[This review was originally published on wmtc.]



Monday, October 17, 2016

Unbuttoning America: A Biography of "Peyton Place"



I read both Peyton Place and its sequel Return to Peyton Place in 2009, before I started to write book reviews: 


In 1956 no one had written a book like Peyton Place and it caused a scandal. It was even illegal to import copies into Canada. How times have changed, where everything now is a shade of grey. Unbuttoning America: A Biography of "Peyton Place" by Ardis Cameron is an academic study about this groundbreaking debut novel by Grace Metalious and the New England environment and social conditions of the mid-fifties. It was not a biography of the author or a retelling of the novel itself (for that, I will have to read Inside Peyton Place: The Life of Grace Metalious by Emily Toth). Cameron covered the state of sex in the US, focussing on sexual repression in the early part of the twentieth century and attitudes towards domestic life, premarital sex, infidelity and abortion. The reader must plow through some, in my frank opinion, boring histories about American sexual mores which were all the more unpleasant to read since the text was set in an unfortunately tiny typeface, with endnotes and photo captions set even smaller. I did not enjoy reading this book since the layout was so hard on the eyes. Cameron included several photos of Metalious and Peyton Place book covers and movie posters, so the break from the tiny text was most welcome. I also enjoyed the quotations from letters sent to Metalious, which illustrated the impact the novel had on a wide demographic of readers. That said, the subtitle was nonetheless accurate, as this was indeed a biography of the novel and how it was born out of post-WWII and post-Kinsey America. 

Sixty years after it was written, Peyton Place is now moving from the smut pile to join the ranks of feminist literature. How? Metalious gave women a voice in their personal lives, and the courage to speak up for themselves about all matters sexual. Before the novel, no one talked about back-alley abortions or women who enjoyed fooling around. Those who suffered the pain of incest read about a character in the novel and found the courage to speak up:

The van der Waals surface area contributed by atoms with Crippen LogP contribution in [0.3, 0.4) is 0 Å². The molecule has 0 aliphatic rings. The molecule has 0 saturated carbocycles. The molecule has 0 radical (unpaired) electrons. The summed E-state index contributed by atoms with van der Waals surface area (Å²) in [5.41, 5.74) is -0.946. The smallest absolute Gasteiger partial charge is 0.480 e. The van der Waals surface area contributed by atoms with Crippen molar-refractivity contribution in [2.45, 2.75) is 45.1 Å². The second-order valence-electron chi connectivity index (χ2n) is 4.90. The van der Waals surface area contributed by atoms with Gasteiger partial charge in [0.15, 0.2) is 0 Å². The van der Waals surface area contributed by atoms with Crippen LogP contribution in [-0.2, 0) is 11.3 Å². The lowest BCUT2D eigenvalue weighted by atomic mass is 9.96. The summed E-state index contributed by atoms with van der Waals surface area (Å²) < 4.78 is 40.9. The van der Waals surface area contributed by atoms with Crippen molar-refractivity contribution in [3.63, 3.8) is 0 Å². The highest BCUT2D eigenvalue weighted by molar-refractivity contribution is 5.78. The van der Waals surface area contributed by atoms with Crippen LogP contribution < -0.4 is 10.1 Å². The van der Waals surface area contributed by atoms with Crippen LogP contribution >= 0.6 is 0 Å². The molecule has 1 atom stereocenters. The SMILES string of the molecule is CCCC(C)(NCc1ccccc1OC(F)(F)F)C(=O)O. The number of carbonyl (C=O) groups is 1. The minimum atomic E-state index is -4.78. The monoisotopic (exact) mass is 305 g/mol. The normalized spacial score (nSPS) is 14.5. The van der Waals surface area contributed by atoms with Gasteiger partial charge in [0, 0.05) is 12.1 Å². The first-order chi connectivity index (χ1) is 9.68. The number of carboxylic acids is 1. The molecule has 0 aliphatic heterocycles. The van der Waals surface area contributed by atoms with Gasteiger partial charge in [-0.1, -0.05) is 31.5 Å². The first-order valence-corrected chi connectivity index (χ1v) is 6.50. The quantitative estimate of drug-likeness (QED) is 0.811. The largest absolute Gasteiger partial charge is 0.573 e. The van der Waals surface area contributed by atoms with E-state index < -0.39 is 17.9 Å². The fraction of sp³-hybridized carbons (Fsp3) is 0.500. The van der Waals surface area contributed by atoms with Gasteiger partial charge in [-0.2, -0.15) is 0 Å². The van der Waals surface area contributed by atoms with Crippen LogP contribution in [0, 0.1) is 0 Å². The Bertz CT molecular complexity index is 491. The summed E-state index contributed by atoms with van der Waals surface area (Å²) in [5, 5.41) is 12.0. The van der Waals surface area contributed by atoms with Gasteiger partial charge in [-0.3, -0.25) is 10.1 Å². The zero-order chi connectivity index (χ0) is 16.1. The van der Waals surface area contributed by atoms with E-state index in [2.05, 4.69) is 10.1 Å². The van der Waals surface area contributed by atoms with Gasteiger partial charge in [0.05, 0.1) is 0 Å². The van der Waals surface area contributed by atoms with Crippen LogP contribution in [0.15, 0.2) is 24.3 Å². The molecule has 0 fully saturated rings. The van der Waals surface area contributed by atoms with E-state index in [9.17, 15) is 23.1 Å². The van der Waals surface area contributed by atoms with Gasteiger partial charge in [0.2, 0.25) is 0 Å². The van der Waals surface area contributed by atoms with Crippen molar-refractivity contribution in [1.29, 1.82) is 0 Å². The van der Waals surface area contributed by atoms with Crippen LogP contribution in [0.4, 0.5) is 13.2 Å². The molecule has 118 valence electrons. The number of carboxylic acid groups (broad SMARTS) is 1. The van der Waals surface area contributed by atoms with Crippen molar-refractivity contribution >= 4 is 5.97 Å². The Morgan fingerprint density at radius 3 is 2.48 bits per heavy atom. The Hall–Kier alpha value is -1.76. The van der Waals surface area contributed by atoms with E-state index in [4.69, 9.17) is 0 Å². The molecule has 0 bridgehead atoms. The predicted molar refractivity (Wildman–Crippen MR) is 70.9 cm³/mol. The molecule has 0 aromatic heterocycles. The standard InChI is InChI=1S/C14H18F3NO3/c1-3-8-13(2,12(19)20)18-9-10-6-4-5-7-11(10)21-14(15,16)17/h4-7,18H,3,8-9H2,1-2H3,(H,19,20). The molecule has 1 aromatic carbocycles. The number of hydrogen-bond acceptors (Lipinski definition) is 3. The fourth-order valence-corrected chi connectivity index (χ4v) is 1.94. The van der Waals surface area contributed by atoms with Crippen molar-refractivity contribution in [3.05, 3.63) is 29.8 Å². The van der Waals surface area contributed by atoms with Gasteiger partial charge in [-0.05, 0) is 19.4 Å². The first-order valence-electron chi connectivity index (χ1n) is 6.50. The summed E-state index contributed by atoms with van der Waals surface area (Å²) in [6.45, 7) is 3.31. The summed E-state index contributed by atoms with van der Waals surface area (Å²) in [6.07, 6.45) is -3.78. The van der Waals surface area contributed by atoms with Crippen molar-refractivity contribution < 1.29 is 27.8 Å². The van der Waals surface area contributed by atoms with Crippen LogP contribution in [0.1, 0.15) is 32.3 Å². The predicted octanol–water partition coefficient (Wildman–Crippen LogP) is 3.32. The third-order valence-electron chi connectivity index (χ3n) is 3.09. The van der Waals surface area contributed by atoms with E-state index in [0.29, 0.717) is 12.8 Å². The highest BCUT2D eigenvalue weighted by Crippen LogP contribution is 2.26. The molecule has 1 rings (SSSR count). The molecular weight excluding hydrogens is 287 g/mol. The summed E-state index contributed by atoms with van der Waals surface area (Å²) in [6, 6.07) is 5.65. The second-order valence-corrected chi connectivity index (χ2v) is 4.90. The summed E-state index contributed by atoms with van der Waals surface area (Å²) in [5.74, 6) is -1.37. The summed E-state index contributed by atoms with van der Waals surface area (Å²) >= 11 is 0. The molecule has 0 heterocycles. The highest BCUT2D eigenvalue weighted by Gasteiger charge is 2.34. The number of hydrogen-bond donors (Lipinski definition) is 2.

"As with so much of Peyton Place, it blasted open silent topics and propelled secrets like incest and abortion into the public domain. Through the characters it was possible to talk about behaviors that were otherwise difficult to discuss."

Letters sent to Metalious read like correspondence between the closest of friends. Writers unburdened themselves of their most intimate sexual secrets, and Metalious even wrote back:

"Because it was frank rather than romantic, female-centered rather than sentimental, Peyton Place represented a radical leap in its conception of women characters, encouraging readers to recognize themselves or one of their neighbors in its pages. 'What hurts in Peyton Place,' one reader notes, 'is that it hits home a little hard.'
"New Englanders were not alone. Across the nation, readers felt the stab of recognition. The women of Peyton Place touched a national nerve, their true-to-life stories simultaneously well known and silenced, the subject of clandestine gossip and a will-to-not-know." 

and:

"Compelled and buoyed by her story, they named the problems women faced but no one would talk about: unhappy marriages, the difficulty getting a divorce, low wages and poor jobs, the stigma of widowhood, single motherhood, and the sheer lack of public discussion."

Peyton Place opened up the bedroom door and its readers found out that they could escape if they wanted to. Others saw the open door as a welcome sign to enter. 

Monday, September 19, 2016

The Evil Hours: A Biography of Post-Traumatic Stress Disorder